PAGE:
In December, the California Department of Business Oversight issued a legal opinion to an unnamed point-of-sale lender, stating that the firm’s product met the legal definition of a loan and rejecting the company’s argument that it did not have to be licensed under the California Financing Law.

The following month, Sezzle received a California lending license, but only after agreeing to pay a fine and refund consumers for loans that it had already made without a license. California officials concluded that Sezzle customers who owe fees after falling behind on their payments could potentially pay annual percentage rates in excess of 600%.

Mark Leyes, a spokesman for the California Department of Business Oversight, said last week that other companies in the rapidly growing industry are still under review.

“We have some disagreement with some of the operators about what does and does not constitute a consumer loan under state law,” he said.

Analysts at the Swiss bank UBS have argued that Afterpay’s share price could decline as a result of looming regulatory risks. “In our view, somewhat paradoxically, the more successful Afterpay is, the more likely it will attract regulatory scrutiny,” the analysts wrote in an October 2019 research note.

Eisen said that Afterpay’s U.S. unit, which added former U.S. Treasury Secretary Lawrence Summers to its advisory board last fall, operates within all federal and state requirements.

An Afterpay spokesperson added, “While we don’t consider ourselves to be traditional credit, we consider and take seriously our responsibility to comply with applicable law.”

Anticipating the next downturn
Sometime in the coming months, Afterpay plans to expand further in the U.S. by enabling merchants to offer its financing plan to customers while they are in stores. The company already offers in-store financing in Australia, where shoppers generate bar codes on their mobile phones and scan them at the cash register.

In-store capability in the U.S. would match a feature introduced last year at Walmart stores by Affirm, a San Francisco-based company that charges interest on its installment loans and does not collect late fees.

“A lot of our major retailers are very keen to launch in-store with us after they’ve seen the success online,” Eisen said.

Scott Galloway, a marketing professor at New York University’s Stern School of Business, has argued that Afterpay and its upstart competitors should be making massive investments in their businesses in order to fend off competition from more established players.

“A lot of our major retailers are very keen to launch in-store with us after they’ve seen the success online,” says Afterpay CEO Anthony Eisen.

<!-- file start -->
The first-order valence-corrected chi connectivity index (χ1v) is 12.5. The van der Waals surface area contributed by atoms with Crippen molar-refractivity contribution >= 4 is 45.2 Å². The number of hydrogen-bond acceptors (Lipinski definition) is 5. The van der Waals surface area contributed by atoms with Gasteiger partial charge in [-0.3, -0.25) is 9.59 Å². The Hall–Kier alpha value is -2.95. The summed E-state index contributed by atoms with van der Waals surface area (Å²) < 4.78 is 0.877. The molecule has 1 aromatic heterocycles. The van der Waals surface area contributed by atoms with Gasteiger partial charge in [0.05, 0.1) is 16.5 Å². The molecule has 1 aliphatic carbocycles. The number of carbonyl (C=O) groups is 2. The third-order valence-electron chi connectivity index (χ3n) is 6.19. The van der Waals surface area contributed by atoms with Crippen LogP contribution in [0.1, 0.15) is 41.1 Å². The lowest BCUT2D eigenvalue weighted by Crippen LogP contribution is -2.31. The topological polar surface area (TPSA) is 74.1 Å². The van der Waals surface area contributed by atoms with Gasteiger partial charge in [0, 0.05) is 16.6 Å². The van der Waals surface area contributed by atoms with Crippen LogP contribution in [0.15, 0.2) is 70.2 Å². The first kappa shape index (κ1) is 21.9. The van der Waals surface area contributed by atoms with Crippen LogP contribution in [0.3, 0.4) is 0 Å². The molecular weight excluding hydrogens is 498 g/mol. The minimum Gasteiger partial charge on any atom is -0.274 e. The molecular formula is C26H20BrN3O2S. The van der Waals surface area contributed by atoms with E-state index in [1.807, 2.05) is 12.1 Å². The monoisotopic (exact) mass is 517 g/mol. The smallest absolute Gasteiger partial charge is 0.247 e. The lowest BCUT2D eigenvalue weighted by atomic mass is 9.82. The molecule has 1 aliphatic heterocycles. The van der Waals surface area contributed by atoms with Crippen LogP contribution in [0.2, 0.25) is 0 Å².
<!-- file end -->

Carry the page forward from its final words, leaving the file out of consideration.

“A lot of our major retailers are very keen to launch in-store with us after they’ve seen the success online,” says Afterpay CEO Anthony Eisen.

JPMorgan Chase, Citigroup and American Express all now offer products that allow their U.S. customers to turn their credit cards into products that offer fixed repayment costs. Last year, Visa also introduced technology that enables issuers of Visa-branded cards to offer installment payments.

Another potential threat to Afterpay is an eventual rise in the firm’s loss rates. The Australian company bears 100% of the loss when shoppers fail to repay their loans. So far, those costs have been manageable. Gross losses totaled 1.0% of the firm’s underlying sales volume in the second half of 2019, which was down from 1.2% in the first half of the year.

Still, the odds of a U.S. recession appear to have increased in recent days as the economic damage from the coronavirus outbreak spreads. Consumers who live paycheck to paycheck — including many of the young adults that Afterpay targets — could be particularly challenged during the next downturn.

Afterpay, which reported total debt equivalent to $270 million in U.S. dollars at the end of last year, could also be hurt by a disruption in funding markets. The company has a $200 million receivables warehouse facility with Citigroup and another of the same size with Goldman Sachs.

During his recent interview, Eisen expressed confidence about the durability of Afterpay’s business model.

He said that Afterpay has developed proprietary technology that determines whether to accept or reject a transaction in real time, and that loss rates have decreased as the company has included more data.

Eisen also said that Afterpay customers cannot have outstanding balances of more than $2,000, which means that the company has less exposure to particular customers than credit card issuers typically do. And he noted that about 85% of the firm’s sales volume comes through debit cards, which are linked directly to consumers’ bank accounts, helping to ensure repayment.

In addition, Eisen stated that the short-term duration of Afterpay’s loans gives the company the opportunity to make changes quickly in response to evolving circumstances. “So we feel very good about our model in a climate that might get a little bit tougher,” he said.